US 4127700 A
A metallic material, particularly useful for electrical contacts, comprises a matrix metal, for example silver or copper, with additives embedded therein in powder form. However, while being in powder form the additives are arranged in elongate fiber like lengths preferably parallel fiber like lengths. A method of producing such a distribution is to fill a tube of the matrix metal with the powder and draw it out to wire thickness, bundle a number of such wires together and fuse the outer coverings to form a continuous matrix with embedded fiber like lengths of powder.
1. An elongate metallic material comprising a matrix metal with additive material embedded therein, said additive material being in powder form, said powder being distributed about a plurality of fiber-like lengths extending along the length of the material. --.
2. Metallic material as claimed in claim 1 wherein the additive material comprises at least one oxide.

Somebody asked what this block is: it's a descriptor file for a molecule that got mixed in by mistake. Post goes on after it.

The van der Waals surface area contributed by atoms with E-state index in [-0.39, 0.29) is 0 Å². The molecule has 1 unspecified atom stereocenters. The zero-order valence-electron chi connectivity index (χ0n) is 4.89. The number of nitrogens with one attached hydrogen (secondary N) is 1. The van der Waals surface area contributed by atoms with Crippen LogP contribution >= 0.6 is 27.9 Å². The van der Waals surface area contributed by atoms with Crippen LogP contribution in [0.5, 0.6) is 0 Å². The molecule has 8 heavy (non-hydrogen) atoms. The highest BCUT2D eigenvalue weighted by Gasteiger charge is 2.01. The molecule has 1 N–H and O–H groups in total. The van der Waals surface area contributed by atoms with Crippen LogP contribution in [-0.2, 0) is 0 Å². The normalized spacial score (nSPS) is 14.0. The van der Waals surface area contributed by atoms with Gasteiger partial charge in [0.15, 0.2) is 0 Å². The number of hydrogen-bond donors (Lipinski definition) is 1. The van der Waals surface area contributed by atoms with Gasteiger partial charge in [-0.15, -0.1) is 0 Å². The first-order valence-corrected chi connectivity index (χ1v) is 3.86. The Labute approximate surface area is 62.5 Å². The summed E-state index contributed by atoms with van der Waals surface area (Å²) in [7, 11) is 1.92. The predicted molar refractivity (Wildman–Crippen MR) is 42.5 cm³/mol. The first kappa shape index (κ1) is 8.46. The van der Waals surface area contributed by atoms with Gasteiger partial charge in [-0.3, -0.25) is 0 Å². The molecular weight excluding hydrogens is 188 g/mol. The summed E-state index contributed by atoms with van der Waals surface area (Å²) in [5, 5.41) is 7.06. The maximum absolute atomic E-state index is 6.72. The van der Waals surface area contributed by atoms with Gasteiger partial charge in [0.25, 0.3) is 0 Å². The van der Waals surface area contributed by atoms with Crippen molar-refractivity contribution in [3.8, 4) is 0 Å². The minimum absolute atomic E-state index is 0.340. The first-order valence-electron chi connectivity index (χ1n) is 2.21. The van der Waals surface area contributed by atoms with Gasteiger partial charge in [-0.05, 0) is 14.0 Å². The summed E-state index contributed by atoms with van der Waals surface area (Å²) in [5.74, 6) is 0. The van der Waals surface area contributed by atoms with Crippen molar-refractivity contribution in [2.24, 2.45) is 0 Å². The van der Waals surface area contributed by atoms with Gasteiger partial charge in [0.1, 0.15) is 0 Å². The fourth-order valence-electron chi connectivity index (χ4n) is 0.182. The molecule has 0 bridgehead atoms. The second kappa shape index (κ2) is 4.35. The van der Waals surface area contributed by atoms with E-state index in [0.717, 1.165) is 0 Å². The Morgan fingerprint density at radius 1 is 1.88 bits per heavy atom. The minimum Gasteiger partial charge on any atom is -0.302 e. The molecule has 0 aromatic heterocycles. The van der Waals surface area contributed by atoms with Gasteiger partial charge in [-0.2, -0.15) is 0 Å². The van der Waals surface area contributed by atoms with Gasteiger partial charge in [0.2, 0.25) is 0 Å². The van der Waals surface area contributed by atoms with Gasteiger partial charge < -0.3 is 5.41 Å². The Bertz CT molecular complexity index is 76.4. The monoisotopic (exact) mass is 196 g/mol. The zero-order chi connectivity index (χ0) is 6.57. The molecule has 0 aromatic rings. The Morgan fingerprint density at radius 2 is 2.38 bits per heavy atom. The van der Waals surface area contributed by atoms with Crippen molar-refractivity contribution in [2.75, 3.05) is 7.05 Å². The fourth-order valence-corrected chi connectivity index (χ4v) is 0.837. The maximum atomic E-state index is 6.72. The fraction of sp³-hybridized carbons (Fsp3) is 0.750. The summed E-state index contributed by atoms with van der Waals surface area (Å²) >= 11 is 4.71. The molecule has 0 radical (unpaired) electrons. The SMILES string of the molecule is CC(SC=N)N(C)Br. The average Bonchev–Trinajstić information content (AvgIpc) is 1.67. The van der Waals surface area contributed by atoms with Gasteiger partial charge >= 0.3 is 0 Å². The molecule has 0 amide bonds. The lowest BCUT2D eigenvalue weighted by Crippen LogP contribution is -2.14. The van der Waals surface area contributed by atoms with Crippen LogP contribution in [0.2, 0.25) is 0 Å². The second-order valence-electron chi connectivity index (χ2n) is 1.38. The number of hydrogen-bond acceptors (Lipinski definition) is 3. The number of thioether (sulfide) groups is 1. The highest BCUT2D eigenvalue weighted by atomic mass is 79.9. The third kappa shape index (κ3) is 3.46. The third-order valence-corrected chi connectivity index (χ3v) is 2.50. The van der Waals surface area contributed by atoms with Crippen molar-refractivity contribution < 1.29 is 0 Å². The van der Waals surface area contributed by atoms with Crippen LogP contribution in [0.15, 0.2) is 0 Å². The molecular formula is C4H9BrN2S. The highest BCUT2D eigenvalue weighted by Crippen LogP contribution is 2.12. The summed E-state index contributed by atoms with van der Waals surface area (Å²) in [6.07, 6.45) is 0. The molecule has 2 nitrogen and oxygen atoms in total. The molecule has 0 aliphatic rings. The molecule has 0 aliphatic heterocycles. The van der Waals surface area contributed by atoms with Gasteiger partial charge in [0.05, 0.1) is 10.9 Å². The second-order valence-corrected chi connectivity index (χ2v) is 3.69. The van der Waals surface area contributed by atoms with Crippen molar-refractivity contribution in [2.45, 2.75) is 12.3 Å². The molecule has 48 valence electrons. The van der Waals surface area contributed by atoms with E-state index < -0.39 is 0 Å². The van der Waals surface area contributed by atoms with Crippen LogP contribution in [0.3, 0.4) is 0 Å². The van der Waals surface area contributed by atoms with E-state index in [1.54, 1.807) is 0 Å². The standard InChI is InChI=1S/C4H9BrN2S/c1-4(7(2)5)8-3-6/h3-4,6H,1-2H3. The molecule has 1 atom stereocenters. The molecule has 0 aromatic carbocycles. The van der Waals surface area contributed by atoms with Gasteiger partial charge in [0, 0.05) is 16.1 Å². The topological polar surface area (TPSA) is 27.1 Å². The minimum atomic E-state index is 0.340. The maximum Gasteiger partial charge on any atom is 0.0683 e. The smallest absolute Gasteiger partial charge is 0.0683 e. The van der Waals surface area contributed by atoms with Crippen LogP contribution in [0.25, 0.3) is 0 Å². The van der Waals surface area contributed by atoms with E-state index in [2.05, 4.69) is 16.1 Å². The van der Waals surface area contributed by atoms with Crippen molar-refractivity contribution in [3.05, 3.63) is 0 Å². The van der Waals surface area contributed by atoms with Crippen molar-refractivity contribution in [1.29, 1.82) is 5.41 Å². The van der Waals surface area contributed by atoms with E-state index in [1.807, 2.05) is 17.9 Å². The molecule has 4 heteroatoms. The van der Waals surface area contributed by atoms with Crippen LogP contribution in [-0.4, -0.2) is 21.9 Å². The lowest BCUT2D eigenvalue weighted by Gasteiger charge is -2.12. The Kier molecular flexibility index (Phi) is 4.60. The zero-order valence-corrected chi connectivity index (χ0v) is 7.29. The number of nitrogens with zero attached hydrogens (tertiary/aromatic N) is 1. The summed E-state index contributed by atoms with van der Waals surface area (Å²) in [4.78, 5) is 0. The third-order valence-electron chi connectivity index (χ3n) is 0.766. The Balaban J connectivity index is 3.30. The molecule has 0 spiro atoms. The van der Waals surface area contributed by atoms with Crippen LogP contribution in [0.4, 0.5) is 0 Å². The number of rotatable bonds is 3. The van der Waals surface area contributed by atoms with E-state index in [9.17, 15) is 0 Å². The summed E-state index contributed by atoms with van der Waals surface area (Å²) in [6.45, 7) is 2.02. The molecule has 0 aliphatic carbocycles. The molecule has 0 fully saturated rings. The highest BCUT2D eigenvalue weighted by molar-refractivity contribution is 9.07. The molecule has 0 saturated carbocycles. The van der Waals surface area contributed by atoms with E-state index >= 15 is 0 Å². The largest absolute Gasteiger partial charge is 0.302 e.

3. Metallic material as claimed in claim 1 wherein the additive material comprises at least one intermetallic compound.
4. Metallic material as claimed in claim 1 wherein the additive material comprises at least one other metal.
5. Metallic material as claimed in claim 1 wherein the additive material comprises graphite.
6. Metallic material as claimed in claim 1 wherein the additive material is distributed in uniformly distributed fiber-like lengths.
7. Metallic material as claimed in claim 1 wherein the additive material is distributed in parallel fiber-like lengths.
8. Metallic material as claimed in claim 1 wherein the thickness of the additive fiber-like lengths is of the order of microns.
9. Metallic material as claimed in claim 1 wherein at least the predominant proportion of the matrix metal consists of high purity silver.